#136 | A Process for Text-Driven Preaching [PODCAST]

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  • #136 | A Process for Text-Driven Preaching [PODCAST]
  • Welcome to The On Preaching Podcast, the podcast dedicated to helping you preach faithfully, clearly, and better.

    In this episode, H.B. talks about a process for text-driven preaching. Something drives every sermon. Because the Bible is the word of God, the text of scripture should drive and direct every sermon.

    How can I prepare and preach text driven sermons?

    Choose the text strategically. You only have fifty-two Sundays to shepherd your congregation in the truth of God’s word, at best. Therefore, you cannot afford to be casual or careless about sermon text selection. Be strategic about planning your preaching. Think texts, not topics. Think series, not sermons.

    Study the text diligently. Diligently study the key words, grammatical connections, historical background, and literary context of accurately interpret the God-intended meaning of the text. Stay in the seat until you have completed the hard work of studying the text.

    Approach the text prayerfully. Knowing and practicing the science and art of Bible interpretation is necessary for preaching sound doctrine. But it is not a mechanical process. You need divine help understand God’s word. Pray for illumination, submission, and obedience to the text.

    Read the text devotionally. Don’t approach the text preoccupied with how to outline it for the pulpit. Let the text speak to your own heart and mind first. Read the text repeatedly. Record what you are learning intentionally. Then reflect prayerfully on what you are learning from God’s word.

    Interpret the text accurately. The key to interpretation is accuracy. We must be “rightly dividing the word of truth” (2 Timothy 2:15). Get a sense of the world in which the world the text occurs. Make sure you understand the content and intent of the text. Consider the history of interpretation of the text.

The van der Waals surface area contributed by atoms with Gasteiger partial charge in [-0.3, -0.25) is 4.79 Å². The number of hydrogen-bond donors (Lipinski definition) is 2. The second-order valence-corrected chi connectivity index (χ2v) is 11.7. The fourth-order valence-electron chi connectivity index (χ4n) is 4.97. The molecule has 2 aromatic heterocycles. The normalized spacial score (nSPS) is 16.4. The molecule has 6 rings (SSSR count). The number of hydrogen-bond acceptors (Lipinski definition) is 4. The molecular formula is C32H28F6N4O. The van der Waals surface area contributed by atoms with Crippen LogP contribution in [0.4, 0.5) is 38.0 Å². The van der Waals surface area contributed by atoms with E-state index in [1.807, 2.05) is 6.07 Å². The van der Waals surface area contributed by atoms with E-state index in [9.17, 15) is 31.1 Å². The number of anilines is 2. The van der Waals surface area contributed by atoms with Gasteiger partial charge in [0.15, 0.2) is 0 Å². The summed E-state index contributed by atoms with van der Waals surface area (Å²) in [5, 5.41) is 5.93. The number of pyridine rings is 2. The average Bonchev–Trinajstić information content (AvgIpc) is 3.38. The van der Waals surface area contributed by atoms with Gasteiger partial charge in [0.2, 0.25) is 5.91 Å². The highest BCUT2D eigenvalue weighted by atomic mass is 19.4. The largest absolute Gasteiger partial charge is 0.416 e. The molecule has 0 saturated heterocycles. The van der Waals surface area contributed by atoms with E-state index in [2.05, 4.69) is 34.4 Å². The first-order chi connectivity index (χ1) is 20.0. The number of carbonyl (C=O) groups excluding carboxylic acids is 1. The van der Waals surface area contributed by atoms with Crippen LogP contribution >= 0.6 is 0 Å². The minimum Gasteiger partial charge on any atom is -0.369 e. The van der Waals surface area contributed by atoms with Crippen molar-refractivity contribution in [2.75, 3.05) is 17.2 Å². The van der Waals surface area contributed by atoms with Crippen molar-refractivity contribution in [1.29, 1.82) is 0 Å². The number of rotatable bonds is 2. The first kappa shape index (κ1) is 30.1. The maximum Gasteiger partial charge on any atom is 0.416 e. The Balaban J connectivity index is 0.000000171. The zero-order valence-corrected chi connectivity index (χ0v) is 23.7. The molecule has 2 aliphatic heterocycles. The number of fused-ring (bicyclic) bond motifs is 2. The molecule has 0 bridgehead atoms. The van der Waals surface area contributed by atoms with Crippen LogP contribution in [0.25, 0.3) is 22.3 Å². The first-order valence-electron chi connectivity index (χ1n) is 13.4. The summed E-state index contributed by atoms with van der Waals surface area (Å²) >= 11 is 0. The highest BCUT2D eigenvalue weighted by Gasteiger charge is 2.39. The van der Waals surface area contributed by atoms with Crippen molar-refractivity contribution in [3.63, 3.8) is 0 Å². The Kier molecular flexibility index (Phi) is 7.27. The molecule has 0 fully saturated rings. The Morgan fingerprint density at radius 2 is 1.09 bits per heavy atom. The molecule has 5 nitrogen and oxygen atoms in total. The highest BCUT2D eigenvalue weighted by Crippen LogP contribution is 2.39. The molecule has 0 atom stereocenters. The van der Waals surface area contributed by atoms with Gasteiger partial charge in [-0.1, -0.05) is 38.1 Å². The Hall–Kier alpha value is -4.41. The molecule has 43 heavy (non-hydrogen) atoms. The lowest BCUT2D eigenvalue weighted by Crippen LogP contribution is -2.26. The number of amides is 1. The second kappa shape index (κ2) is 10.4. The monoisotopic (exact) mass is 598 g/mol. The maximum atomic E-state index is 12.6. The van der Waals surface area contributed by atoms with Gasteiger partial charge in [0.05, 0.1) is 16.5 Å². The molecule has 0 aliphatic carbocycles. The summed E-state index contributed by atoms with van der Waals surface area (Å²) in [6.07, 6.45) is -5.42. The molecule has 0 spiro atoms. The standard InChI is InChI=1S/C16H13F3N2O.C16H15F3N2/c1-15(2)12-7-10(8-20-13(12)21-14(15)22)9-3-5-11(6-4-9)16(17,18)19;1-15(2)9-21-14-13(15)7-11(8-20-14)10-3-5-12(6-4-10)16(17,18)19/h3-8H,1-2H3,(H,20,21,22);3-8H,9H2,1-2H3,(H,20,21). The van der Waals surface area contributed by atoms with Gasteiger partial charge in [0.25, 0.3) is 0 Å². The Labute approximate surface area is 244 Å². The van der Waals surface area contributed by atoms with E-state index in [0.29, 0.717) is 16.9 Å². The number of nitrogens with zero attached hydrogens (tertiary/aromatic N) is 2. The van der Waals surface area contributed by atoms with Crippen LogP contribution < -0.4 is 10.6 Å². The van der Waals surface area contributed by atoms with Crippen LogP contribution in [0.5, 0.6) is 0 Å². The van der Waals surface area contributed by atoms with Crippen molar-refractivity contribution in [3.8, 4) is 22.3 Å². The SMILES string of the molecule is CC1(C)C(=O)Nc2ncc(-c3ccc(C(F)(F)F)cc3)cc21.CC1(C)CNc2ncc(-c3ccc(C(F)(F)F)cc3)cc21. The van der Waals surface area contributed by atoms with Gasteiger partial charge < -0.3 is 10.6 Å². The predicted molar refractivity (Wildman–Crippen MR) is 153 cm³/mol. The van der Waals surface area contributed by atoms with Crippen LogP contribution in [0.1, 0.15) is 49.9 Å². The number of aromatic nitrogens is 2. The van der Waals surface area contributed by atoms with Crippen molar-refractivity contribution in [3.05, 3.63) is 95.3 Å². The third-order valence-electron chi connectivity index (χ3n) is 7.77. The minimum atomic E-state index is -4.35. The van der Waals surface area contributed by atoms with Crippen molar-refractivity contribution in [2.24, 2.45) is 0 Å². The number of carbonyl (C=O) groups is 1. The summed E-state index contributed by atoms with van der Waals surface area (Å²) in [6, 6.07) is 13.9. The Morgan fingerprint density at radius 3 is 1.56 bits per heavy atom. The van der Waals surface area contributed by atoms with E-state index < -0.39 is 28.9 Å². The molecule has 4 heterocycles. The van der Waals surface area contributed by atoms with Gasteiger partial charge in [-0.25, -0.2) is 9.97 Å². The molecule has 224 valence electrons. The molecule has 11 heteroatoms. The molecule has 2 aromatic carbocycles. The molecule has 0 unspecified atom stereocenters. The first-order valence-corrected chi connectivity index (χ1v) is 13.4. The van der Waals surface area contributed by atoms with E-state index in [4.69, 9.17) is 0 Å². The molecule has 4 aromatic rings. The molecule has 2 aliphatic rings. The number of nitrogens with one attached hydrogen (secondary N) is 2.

Apply the text pastorally. Expositional preaching involves explanation and exhortation. Yes, you must answer what the text says and means. But you must also answer what the text does or requires. What should the hearer think, feel, or do in light of the meaning and message of the text?

    Craft the text homiletically. Homiletics – the art and science of sermon preparation and delivery – is not about style points. It is about speaking “like nails firmly fixes” (Ecclesiastes 12:11). State the sermon sentence. Form a sermon skeleton. Write a sermon manuscript.

    Present the text clearly. Nehemiah 8:8 reminds us that the sound teaching is clear teaching. You must preach that your hearer may understand the truth. It does not matter if you are right if you are not clear. Make sure your sermon has clear purpose, unity, and movement.

    Declare the text passionately. I believe effective preaching is faithful, clear, and passionate. When I speak about passion in preaching, I am not talking about volume, emotion, or sensationalism. I am talking about preaching as a satisfied customer, not a paid advertiser.

    Preach the text faithfully. You have done your word work. You have craft a message. You have asked God to speak through you. Now go to the pulpit and preach the word confidently, simply, and boldly. Do not be ashamed of the gospel of Jesus Christ. Preach the word in season and out of season.

    A passion to preach without a commitment to study is a desire to perform. – H.B. Charles Jr.

    BOOK RECOMMENDATION: Come and See: The Journey of Knowing God through Scripture by Jonathan Pennington.


    H.B. Charles Jr.

    Pastor-Teacher at the Shiloh Metropolitan Baptist Church of Jacksonville and Orange Park, Florida.